The Hudson Bridge in New York was being repaired. The Bridge and Tunnel Authority, the owner of the Hudson Bridge hired a general contractor to do the repairs. The general contractor hired a subcontractor. Under the subcontract, the subcontractor was supposed to obtain insurance in behalf of the bridge owner and the general contractor. The insurance policy of the subcontractor was supposed to cover all expenses for personal injury suits that may arise from the time that the subcontractor was doing repair work under the subcontract.
On August 11, 2003, a male employee of the subcontractor slipped and fell on a makeshift inclined ramp that led from the worksite to the temporary office also at the construction site. The employee of the subcontractor sustained serious spinal injury. His slip and fall resulted in herniated discs of his cervical and lumbar spine and an impinged nerve on the spine. The employee was confined to his home for one month after the accident. He was ordered to rest in bed for five months from September 2004 until February 2004. The employee needed spinal fusion surgery to fully recover from his injuries.
He filed a damage suit under common law negligence and under labor law. He sued the owner of the Hudson Bridge and the general contractor. The man did not include in his damage suit his own employer, the subcontractor. The man claimed for lost earnings and for future loss of earnings due to the spinal injury he sustained. No notice was given by any of the parties to the insurer of the subcontractor until two years had passed from the time that the suit was filed by the employee of the subcontractor.
Notice was finally given to the subcontractor’s excess insurer when the parties were negotiating a settlement of the employee’s claims. The Long Island employee agreed to settle his case in consideration of the payment of $5,500,000.00. The primary insurer of the owner of the Hudson Bridge and the owner, the primary insurer of the general contractor and the general contractor all pitched in to raise the amount to settle the employee’s case. But they were still short of funds. They then asked the excess insurer to cover the rest of the amount. The excess insurer then asked the excess insurer of the subcontractor to contribute its share towards the settlement of the employee’s claims.
The primary insurer of the subcontractor from Staten Island refused to honor the claim on the ground that they were informed of the claim two years after the employee had filed the claim. The primary insurer of the subcontractor refused the claim on the ground that the lateness of the information regarding the claim deprived them of their right to investigate the claim and to assess their proportionate exposure and liability to pay the claim.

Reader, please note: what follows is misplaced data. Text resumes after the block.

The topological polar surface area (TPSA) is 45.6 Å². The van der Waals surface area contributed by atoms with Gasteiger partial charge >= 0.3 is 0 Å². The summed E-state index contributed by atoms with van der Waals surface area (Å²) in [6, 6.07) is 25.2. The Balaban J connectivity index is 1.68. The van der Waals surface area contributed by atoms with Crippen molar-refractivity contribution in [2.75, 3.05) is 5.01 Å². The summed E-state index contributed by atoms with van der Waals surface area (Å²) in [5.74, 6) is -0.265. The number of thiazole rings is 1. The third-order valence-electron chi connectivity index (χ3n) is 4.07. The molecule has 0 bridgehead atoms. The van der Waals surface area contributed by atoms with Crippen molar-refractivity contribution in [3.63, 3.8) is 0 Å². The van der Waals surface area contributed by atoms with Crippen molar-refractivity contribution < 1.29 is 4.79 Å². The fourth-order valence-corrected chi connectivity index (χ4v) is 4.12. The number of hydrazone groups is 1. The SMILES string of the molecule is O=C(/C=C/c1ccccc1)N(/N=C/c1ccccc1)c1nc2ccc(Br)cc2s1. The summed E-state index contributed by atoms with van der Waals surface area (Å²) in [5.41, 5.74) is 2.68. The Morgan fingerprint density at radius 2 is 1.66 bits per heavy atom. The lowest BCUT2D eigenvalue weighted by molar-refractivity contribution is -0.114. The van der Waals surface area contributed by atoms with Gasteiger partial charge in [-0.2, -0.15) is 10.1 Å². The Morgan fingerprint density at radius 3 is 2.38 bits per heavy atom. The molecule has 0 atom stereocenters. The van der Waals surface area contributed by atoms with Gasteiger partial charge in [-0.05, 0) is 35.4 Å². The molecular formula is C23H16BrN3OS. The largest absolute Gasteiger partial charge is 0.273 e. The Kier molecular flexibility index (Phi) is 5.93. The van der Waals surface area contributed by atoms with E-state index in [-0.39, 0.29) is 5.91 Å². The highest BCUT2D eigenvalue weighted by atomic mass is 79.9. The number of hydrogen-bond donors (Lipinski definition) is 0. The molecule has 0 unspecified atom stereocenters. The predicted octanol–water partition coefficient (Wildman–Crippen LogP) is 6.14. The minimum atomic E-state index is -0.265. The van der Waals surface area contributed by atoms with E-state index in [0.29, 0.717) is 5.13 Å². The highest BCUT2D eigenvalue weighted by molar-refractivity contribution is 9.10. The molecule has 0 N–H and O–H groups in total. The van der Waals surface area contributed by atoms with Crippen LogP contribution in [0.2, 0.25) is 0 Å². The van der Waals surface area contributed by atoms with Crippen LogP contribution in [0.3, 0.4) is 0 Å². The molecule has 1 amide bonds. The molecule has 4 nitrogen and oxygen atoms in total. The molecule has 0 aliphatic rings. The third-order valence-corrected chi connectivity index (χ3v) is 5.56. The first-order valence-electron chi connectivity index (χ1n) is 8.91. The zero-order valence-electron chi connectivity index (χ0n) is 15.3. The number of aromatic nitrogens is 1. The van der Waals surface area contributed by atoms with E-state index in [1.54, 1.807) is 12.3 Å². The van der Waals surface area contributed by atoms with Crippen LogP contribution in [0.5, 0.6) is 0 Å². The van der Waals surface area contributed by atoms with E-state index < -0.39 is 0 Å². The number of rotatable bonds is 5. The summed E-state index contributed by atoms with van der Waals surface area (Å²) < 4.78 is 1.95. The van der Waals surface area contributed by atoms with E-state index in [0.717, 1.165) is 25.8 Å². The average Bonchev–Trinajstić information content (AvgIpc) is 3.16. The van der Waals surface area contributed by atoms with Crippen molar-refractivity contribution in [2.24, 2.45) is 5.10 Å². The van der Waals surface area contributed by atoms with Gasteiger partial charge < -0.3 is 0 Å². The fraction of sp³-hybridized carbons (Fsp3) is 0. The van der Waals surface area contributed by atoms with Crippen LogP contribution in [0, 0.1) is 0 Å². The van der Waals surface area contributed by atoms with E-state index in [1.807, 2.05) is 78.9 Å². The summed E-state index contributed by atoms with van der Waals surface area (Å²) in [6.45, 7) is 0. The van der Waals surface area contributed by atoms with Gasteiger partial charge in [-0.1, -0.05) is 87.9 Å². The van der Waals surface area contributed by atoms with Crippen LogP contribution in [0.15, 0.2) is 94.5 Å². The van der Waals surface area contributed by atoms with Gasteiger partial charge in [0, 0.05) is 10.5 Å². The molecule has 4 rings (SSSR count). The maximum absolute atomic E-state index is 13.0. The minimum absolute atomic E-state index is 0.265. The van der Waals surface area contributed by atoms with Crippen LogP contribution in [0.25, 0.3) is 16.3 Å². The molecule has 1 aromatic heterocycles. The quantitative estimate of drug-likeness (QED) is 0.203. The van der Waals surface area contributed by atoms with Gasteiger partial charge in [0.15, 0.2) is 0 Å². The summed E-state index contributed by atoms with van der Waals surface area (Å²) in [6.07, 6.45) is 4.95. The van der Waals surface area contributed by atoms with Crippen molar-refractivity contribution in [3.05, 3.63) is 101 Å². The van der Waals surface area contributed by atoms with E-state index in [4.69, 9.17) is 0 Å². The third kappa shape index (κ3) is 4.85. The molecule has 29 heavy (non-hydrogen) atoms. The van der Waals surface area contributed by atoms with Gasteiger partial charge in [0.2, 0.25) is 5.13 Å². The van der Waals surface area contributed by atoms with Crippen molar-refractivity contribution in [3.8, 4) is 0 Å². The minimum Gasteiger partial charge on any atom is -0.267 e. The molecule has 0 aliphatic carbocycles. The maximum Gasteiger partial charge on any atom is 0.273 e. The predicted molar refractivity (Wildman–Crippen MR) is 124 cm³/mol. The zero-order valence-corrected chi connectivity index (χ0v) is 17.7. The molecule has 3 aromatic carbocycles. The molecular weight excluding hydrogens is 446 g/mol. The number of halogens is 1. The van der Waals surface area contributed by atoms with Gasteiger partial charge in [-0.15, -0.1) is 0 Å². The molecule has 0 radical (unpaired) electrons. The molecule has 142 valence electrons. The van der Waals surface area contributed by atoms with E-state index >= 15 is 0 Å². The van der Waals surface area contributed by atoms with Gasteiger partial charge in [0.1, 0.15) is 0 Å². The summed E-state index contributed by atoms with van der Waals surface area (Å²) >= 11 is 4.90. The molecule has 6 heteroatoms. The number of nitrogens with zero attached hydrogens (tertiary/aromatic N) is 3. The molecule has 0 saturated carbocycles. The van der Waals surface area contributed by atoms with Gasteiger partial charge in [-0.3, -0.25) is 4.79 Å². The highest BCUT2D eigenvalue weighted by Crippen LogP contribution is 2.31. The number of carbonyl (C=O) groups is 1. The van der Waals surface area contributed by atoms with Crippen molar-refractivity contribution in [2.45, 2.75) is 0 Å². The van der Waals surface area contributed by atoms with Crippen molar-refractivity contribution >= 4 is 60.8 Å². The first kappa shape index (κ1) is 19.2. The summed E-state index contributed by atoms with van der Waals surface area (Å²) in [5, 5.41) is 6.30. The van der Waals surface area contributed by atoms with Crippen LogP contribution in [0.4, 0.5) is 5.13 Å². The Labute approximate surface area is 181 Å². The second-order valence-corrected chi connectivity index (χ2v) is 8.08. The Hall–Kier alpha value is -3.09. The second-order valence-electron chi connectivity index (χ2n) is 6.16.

This action was brought by the primary insurer of the owner of the Hudson Bridge and the primary insurer of the general contractor to claim payment from the primary insurer of the subcontractor its share. The primary insurers of the owner and general contractor argue that under the insurance contract, the written notice must be given as soon as practicable. The necessity of asking for a contribution from the excess insurer did not arise until the parties had arrived at a price for the negotiated settlement and the liabilities of the insurers had been calculated. Only then did it become obvious that the excess insurers would also need to contribute a share. They also claim that even after written notice was given to the excess insurer of the subcontractor, the excess insurer did not notify them that the claim would be denied by the excess insurer.
The question then to be resolved is: when is it reasonably necessary for the excess insurer to be informed? The Court held that the excess insurer must be informed at the time that the insured first learned of the accident or when the insured first learns of the grounds for disclaiming liability or denying coverage. While it may be true that the notice of claim given to the excess insurer was given late, the excess insurer’s denial of coverage is ineffective because it did not communicate it y to denial of coverage as soon as reasonable possible. That is to say, even the excess insurer was guilty of having given late notice to the insured.
Did you suffer a spinal injury during the course of your employment? You need to consult a New York Spinal Injury Lawyer. A New York Spinal Injury attorney can help you determine what causes of action you may bring against the owner of the job site, the general contractor and your own employer. At Stephen Bilkis and Associates, their NYC Spinal Injury lawyers are ready and willing to represent you. Their NY Spinal Injury attorneys are ready to help you explore your options. Cal Stephen Bilkis and Associates today and speak with any of their New York City Spinal Injury Attorneys.